Some rules before investing

This is not only math, there are some rules and some behavior aspects that you need to factor in. This is why I have made a simple list that makes sense to me. I shared this with my brother and he already took some steps along the way. The rest will come with time and he is as free as any of you and can change or adjust the list based on his life experience and situation.

Step 1: Emergency Fund before you start investing

I am now talking about me and my brother and you should assess this based on what best fits you. Dave Ramsey recommends to start with a 1,000 EUR emergency fund and then to increase it to 3 to 6 months of your household costs. The increase is done once your debts (except mortgage) are paid.

Do what you feel right for this item, but keep in mind that you must have an emergency fund and you should not use it for random stuff. Do not use a deposit as you need to access it when an emergency occurs, but do not keep it accessible for you.

I decided to not use my local currency as it depreciates worst then EUR. In my country there are no EUR saving accounts, so I keep it all in EUR and get nothing for it at the end of the year. It just stays there, but the emotional impact is provides is insane. I feel at ease in case of issues and my wife is calm and allows me to invest as long as we do not touch the emergency fund.

In total I have 35,000 EUR as an emergency fund, but my brother also has 10,000 EUR out of that amount. In the worst case scenarios, when both my brother and I have an emergency, the whole 35,000 may be required, but if only one of us has one, then the sum should be more than generous to cover that surprise.

emergency document protect invest

Step 2: Document and decide yourself on what to invest

This is another aspect that makes a lot of sense. I documented myself and found what seems OK for me. My brother did not want to document himself for now, so I am sharing my ideas with him. I listed down the most common ideas used for investments. It is now up to him to pick and choose what to do.

Real-estate

This is the most common and very wide across the globe. The problem is that this requires some more know-how and sweat on the investors end. The main challenge that I have with this approach is that face that in my country over 90% of the population owns their house and the regulation for both landlords and tenants is not properly managed. I see this as a risk and I do not want to go in debt or use all my investments to buy and let an apartment where I have to deal with tenants and their demands or their lack of decency (cases may differ, this is me seeing it as not optimum for me).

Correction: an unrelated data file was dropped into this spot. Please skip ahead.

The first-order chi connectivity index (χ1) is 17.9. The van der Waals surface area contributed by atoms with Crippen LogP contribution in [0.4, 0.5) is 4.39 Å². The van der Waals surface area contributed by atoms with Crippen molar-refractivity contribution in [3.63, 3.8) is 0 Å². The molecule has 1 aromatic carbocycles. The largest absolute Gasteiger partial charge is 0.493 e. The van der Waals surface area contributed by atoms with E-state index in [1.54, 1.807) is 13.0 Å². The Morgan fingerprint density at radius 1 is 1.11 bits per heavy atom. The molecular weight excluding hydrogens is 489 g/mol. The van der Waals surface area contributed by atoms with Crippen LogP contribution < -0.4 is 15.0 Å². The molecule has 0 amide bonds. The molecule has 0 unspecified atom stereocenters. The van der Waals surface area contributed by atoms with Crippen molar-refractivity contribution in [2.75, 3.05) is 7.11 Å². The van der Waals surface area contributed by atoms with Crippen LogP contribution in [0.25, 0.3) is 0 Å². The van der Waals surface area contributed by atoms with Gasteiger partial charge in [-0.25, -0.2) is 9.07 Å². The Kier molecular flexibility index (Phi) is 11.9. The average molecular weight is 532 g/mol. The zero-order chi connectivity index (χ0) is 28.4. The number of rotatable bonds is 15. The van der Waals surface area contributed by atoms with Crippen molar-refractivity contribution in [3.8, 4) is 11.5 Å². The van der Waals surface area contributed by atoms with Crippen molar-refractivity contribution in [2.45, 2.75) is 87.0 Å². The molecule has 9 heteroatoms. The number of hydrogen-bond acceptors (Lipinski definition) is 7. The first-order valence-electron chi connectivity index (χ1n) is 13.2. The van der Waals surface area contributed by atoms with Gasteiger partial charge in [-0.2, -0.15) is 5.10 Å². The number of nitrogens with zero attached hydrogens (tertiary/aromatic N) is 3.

Equity investments

ETFs are what I recommend to my brothers, better said UCITS ETFs as we are EU citizens. If you are not aware, this is the main European framework covering collective investment schemes. These are accessible for me as a retail investor via Interactive Brokers.

I also bought some stocks, but those were something like a hunch, bet, etc. on my side, ETFs should be a safer approach that I am comfortable to pitch to my little brother. Further down this article, I will recommend a list of ETFs based on which he will have to choose what he prefers. 

Peer to peer lending

This is currently at a hyper right now and I use two platforms across which I invested around 15,000 EUR. I would recommend each of you to check out my Mintos review and my Crowdestate review on this site. Currently I would not recommend any of these platforms for my brother as there is no way to accumulate the income from them in a tax efficient manner for us. I have to pay tax on all gains from these platforms together with health and pension. The reason why I keep investing in them for myself is because I already pay yearly taxes on my company and the only change for me is that the income tax increases by the amount returned from these platforms to me. I do not have to pay anything extra for pension or health.

Other

The reason why I do not state invest in yourself or build a business, etc. is because I am talking about his 10% investment. If he wants to learn, educate, improve or become an entrepreneur, then it is up to him to further invest any amount he wants on top of these 10% in that direction. Some say that the so called fast lane is better, and it may be. I currently am not on that lane and hope to be there one day, but via this 10% starting at his age, at least he should be safe for later on in life.

Step 3: Protect yourself

This is again something more personal to me and some of it does not apply to my little brother for now. Although some insurance may not work in your benefit, there are other types which can complement your emergency fund. You can read a whole article about why I buy insurance, but to put it in a few lines, I recommend that you cover the following:

  • Life insurance (20 to 30 year policy) once you are married or have a mortgage. The insurance should cover at least the mortgage or leave something behind you to the family. Once the policy is done, you should have enough in your investment portfolio for them and no mortgage